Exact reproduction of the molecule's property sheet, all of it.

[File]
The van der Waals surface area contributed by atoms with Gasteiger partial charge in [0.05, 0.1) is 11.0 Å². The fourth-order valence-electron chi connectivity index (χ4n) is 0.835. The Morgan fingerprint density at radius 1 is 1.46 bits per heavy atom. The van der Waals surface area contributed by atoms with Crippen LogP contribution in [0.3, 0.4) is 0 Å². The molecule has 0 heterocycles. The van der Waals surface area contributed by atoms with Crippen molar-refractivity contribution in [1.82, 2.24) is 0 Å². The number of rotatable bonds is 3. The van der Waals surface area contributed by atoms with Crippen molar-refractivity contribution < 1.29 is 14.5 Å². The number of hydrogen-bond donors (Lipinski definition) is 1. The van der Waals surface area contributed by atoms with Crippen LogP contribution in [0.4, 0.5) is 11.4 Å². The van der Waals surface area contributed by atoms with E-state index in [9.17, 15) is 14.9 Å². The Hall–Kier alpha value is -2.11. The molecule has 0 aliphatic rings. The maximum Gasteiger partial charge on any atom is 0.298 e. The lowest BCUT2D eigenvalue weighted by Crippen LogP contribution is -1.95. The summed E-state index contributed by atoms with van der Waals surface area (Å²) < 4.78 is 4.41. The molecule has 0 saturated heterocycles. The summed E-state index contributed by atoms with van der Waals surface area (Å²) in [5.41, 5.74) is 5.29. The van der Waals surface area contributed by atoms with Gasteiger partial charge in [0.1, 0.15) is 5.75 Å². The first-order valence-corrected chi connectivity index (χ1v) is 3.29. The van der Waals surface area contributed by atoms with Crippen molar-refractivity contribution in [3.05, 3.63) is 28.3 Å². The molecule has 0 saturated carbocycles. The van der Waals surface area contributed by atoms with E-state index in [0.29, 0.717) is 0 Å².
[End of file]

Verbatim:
The van der Waals surface area contributed by atoms with Gasteiger partial charge in [0.05, 0.1) is 11.0 Å². The fourth-order valence-electron chi connectivity index (χ4n) is 0.835. The Morgan fingerprint density at radius 1 is 1.46 bits per heavy atom. The van der Waals surface area contributed by atoms with Crippen LogP contribution in [0.3, 0.4) is 0 Å². The molecule has 0 heterocycles. The van der Waals surface area contributed by atoms with Crippen molar-refractivity contribution in [1.82, 2.24) is 0 Å². The number of rotatable bonds is 3. The van der Waals surface area contributed by atoms with Crippen molar-refractivity contribution < 1.29 is 14.5 Å². The number of hydrogen-bond donors (Lipinski definition) is 1. The van der Waals surface area contributed by atoms with Crippen LogP contribution in [0.4, 0.5) is 11.4 Å². The van der Waals surface area contributed by atoms with E-state index in [9.17, 15) is 14.9 Å². The Hall–Kier alpha value is -2.11. The molecule has 0 aliphatic rings. The maximum Gasteiger partial charge on any atom is 0.298 e. The lowest BCUT2D eigenvalue weighted by Crippen LogP contribution is -1.95. The summed E-state index contributed by atoms with van der Waals surface area (Å²) < 4.78 is 4.41. The molecule has 0 saturated heterocycles. The summed E-state index contributed by atoms with van der Waals surface area (Å²) in [5.41, 5.74) is 5.29. The van der Waals surface area contributed by atoms with Gasteiger partial charge in [0.1, 0.15) is 5.75 Å². The first-order valence-corrected chi connectivity index (χ1v) is 3.29. The van der Waals surface area contributed by atoms with Crippen molar-refractivity contribution in [3.05, 3.63) is 28.3 Å². The molecule has 0 saturated carbocycles. The van der Waals surface area contributed by atoms with E-state index in [0.29, 0.717) is 0 Å².